One summer evening when I was seven years old, I walked into the kitchen and asked my mother – who was bending over an open, hot oven – if she was my mistress. Mom responded with a back hand across my face. Shocking, I know…my mom had a wicked backhand. Oh, the mistress comment. I can blame it on the older, pretty girl next door. Being raised south of the Mason-Dixon Line I knew the three important words referring to females: Miss, Mrs., and Ma’am. Thus, to a seven-year old, the term ‘mistress’ seemed to fit nicely into my polite Southern vocabulary. I learned two very important lessons that day: don’t stand too close to Mom when she is bending over a hot oven and a colorful vocabulary can be dangerous. Okay, a third, don’t trust the pretty girl next door.
Thirty odd years later I was at the Wagon Wheel Diner, a local lunch spot in East Point, Georgia, when in response to the waitress asking if I wanted more ice tea I automatically replied, “No thank you, Ma’am.” I received a very indignant “I’m too young to be a May’uum!” Maybe it was my age in relation to hers; me being at least ten years older. Not sure. I just figured she was probably from the mid-West, where “May’uum” may very well referer to her mother’s older sister.
Sure I received a lot of ribbing from my co-workers who found the waitress’s sharp comment funny at my expense. Yet, both of those moments in my Southern linguistic travels have a lasting impression on how I approach language and the art of writing.
Every section of this great country has its own unique regionalism; localized vocabulary, pronunciation, and inflection. For instance, on their first trip to Maryland’s Eastern Shore, non-Marylanders are amazed at the adding or dropping of letters by the locals. Salisbury with a silent ‘i;’ or Worcester with an added ‘h and t,’ thus becoming Worchest’ter. New Englanders have a particularly difficult time with Worcester – ‘Whooster’ – while in Maryland. My aunt, for example, was a ‘Bal’ti’more’ person in a world of ‘Bal’more’ people; ah, that old Christmas favorite “Here comes San’ti’ clause.” Regionalism can play havoc on asking directions, then trying to watch for the place-name on a road sign.
We were living in the Netherlands when my three-year old – by virtue of a Dutch preschool – had adopted the most wonderful English, very precise, individually voiced words “Ma’Ma, may I have a cookie, Ma’Ma.” Less than two years later, and only after a few weeks at a daycare in Kennesaw, Georgia, “Ma’Ma, may I have a cookie, Ma’Ma” was overcome by “Maa’ma, ma frien’s fa’ve maam’ma’.” Thankfully, children are language resilient, and he would drop the Kennesaw regionalism after we moved.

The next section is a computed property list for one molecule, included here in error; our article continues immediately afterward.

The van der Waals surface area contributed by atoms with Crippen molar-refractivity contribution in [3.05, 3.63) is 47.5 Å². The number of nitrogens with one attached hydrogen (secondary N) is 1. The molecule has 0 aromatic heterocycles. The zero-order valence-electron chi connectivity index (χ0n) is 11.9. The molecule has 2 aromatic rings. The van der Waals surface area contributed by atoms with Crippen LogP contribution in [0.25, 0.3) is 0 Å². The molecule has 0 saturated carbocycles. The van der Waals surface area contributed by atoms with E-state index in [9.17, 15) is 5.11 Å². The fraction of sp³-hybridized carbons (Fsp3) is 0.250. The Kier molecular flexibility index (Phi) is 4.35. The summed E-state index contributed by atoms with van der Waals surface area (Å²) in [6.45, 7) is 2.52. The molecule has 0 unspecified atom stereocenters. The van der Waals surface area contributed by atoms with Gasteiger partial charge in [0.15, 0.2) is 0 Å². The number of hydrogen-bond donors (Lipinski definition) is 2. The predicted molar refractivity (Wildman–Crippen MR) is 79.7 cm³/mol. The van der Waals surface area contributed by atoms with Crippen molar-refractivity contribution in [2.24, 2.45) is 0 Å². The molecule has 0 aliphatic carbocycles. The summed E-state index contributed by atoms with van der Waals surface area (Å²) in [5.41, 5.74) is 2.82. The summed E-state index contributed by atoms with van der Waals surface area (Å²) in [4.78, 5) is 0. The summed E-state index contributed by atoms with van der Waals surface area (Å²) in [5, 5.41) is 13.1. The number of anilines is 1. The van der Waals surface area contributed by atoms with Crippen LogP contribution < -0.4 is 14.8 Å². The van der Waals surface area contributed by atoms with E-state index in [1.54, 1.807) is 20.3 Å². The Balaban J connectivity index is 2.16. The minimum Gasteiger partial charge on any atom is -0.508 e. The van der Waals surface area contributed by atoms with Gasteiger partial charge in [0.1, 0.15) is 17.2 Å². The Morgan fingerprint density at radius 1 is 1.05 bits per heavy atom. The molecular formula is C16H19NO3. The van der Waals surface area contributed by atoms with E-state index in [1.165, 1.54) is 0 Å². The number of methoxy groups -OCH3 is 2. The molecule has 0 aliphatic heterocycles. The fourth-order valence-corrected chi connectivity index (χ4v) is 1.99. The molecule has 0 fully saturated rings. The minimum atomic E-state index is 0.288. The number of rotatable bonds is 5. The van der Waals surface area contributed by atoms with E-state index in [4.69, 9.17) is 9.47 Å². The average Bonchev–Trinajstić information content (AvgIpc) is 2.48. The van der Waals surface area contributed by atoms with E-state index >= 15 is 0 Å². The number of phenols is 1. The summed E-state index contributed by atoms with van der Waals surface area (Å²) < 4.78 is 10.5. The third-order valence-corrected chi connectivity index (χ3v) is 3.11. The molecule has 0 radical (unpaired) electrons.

People still laugh when I pronounce Norfolk as ‘Nalfak,’ and say I am going to the ‘Home Deepo.’ And don’t even ask about voice recognition software; regionalism is the bane of “please say the name of the…”
To put the minds of our Northern readers at ease, here’s a New York City antidote. A young woman I met in Germany had one of the purest American English pronunciation abilities I have ever heard; smoothness and purity, complimented by a wonderful sounding voice. Two years after she moved to Brooklyn we spoke on the phone. To my utter dismay ‘chäk-(ə)lət’ had become ‘ch-a-a-a-awc-let;’ akin to Farfel the pet dog puppet of ventriloquist Jimmy Nelson doing 1950’s Nestle Quick TV commercials. A true phonetic master, my friend – once removed from the Big Apple – would overcome the Brooklynese influence.
My personal phonetic tribulations became noticeable in college. On the first day of phonetics class the instructor complimented me on my ability to have a lack of regionalism when reading radio copy; which, at the time, was a positive for radio and TV announcers. Two phonetics courses later I was a pronunciation disaster; never to recover. Thankfully the college radio station let me play hard rock, and my pronunciation self-destructiveness was drowned out by the music. Nevertheless, as a writer I developed a true enjoyment with the diversity of our country’s regionalisms. People can make fun of how I pronounce a word, it’s okay, because at least it reassures me that some people are still actually holding vocalized conversations with one another.
A few years ago, I sent an email to re-contact a friend from the old neighborhood, now living in LA, whom I had not seen since the mid-70’s. As a writer I wondered how his years in LA had changed his ‘regionalism’. Reading his return email there was no way I could ‘hear’ his voice, because emails are vocal sterile. Maybe this is acceptable for some people; but not for me.
Sure I could have talked to him on the phone rather than use an email…WAIT, isn’t that an omen? Emails? Text messaging? Blogs?
I wonder if schools should start teaching our children how to ‘correctly’ misspell words to achieve proper regional inflections in text messaging?
“Proper Misspelling” copyright Steven S. Walsky, all rights reserved. No part of this article may be reproduced, or stored in a retrieval system, or transmitted in any form or by any means (to include electronic, mechanical, photocopying, recording, or otherwise) without written permission of the author.